After examining the briefs and appellate record, this panel has determined unanimously that oral argument would not materially assist the determination of this appeal. See Fed.R.App.P. 34(a); 10th Cir.R. 34.1.9. The case is therefore ordered submitted without oral argument.
During the events in question, Green was an inmate in the Oklahoma State Penitentiary at McAlester, Oklahoma. Some time during the morning of June 2, 1993, a fight broke out between Green and several prison guards while he was being escorted from the yard to the cell block. App. at Ex. 3 (verified
complaint at 2). The cause of the fight is in dispute. According to Green, he was seeking legal information from another inmate when Sgt. Charlie Branson, a prison guard, became impatient without justification and struck him across the back with a nightstick. Id. According to Branson, however, Green precipitated the altercation by hitting him above the left eye with handcuffs and falling on top of him. App. at Ex. 24 (affidavit of C.R. Branson).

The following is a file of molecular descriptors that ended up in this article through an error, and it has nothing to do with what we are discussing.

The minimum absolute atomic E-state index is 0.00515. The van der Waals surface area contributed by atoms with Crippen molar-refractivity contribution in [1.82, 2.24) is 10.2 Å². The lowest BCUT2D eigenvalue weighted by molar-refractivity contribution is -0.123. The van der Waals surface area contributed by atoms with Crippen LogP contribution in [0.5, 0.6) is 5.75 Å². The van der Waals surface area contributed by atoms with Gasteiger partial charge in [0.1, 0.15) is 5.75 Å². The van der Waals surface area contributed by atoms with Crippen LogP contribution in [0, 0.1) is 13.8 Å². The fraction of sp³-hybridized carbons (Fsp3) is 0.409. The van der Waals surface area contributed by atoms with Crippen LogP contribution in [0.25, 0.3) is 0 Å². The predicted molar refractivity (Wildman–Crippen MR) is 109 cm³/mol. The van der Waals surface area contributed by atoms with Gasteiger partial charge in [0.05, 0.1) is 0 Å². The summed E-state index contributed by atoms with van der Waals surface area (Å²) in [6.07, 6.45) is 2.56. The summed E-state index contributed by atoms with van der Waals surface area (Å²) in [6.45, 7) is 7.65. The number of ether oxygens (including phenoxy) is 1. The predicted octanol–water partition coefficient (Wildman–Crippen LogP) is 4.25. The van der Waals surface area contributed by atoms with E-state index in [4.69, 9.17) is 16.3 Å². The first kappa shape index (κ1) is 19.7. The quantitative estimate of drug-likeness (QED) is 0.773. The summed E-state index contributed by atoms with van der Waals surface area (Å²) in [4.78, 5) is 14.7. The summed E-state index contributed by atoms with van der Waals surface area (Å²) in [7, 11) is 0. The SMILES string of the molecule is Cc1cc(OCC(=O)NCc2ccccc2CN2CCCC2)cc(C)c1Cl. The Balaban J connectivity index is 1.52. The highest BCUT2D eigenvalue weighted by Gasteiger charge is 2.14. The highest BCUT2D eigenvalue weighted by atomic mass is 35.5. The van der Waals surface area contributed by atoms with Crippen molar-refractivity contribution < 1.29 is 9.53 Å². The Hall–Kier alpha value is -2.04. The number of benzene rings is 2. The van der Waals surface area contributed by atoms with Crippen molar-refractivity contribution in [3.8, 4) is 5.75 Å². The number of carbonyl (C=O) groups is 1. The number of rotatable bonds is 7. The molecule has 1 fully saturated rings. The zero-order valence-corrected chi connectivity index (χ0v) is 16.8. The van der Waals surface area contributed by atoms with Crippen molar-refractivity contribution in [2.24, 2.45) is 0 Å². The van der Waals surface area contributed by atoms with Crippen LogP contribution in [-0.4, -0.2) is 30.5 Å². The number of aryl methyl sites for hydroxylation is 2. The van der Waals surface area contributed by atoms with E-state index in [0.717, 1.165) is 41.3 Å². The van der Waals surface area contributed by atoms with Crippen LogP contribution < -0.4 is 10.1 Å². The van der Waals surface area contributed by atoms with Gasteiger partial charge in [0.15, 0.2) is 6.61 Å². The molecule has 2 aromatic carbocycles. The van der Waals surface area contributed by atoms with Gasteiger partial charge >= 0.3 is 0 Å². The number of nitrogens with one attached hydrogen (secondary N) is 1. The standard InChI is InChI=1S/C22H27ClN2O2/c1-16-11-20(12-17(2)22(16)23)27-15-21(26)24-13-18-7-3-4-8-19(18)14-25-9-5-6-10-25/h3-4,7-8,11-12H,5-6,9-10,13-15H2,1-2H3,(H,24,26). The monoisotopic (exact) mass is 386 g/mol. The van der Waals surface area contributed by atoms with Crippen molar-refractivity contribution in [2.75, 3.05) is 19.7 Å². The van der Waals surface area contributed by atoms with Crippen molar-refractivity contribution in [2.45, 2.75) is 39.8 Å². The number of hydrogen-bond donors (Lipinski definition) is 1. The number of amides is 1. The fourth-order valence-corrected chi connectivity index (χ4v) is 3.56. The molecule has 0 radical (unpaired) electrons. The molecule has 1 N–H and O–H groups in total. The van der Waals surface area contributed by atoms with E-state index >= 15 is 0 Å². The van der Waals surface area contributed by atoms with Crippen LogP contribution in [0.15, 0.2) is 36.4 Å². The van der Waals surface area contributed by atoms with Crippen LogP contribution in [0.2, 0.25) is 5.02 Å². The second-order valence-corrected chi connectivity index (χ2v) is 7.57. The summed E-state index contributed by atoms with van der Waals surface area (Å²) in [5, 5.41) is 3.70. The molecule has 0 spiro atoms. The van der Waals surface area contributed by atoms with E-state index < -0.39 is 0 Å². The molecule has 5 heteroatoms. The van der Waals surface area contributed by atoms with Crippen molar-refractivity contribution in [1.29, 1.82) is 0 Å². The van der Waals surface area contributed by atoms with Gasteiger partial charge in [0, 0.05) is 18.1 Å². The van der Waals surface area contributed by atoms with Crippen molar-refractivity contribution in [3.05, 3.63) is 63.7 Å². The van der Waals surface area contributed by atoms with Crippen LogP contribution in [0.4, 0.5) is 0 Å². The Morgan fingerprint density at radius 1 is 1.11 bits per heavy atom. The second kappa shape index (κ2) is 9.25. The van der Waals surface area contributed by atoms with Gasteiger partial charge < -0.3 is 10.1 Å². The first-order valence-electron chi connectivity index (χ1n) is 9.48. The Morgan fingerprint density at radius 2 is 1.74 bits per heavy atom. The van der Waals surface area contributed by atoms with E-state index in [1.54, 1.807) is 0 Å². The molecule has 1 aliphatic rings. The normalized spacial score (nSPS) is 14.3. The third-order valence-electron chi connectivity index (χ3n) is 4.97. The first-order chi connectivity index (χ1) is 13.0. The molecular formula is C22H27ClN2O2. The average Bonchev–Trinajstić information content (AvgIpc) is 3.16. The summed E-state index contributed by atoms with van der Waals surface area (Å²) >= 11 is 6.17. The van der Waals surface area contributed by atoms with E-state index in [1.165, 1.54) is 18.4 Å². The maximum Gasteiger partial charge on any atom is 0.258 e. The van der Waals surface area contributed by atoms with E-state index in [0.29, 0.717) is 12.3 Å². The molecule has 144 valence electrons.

Green claims that Officer Patrick McCoy and Sgt. Don Cunningham, two other prison guards, then ran over and that the three guards kicked, stomped, and punched him, twisted his knee, and struck him with the sticks. He claims that Lt. Dennis Branch, a supervisor, ran over and told the other three to stop the beating. However, Branch and the other guards dragged him by his handcuffs to his cell. App. at Ex. 3 (verified complaint at 3-4). The guards dispute Green's version of the facts and assert that they merely used the minimum amount of force necessary to subdue Green after he attacked Branson. App. at Ex. 24 (affidavits of Branson, Cunningham, and McCoy).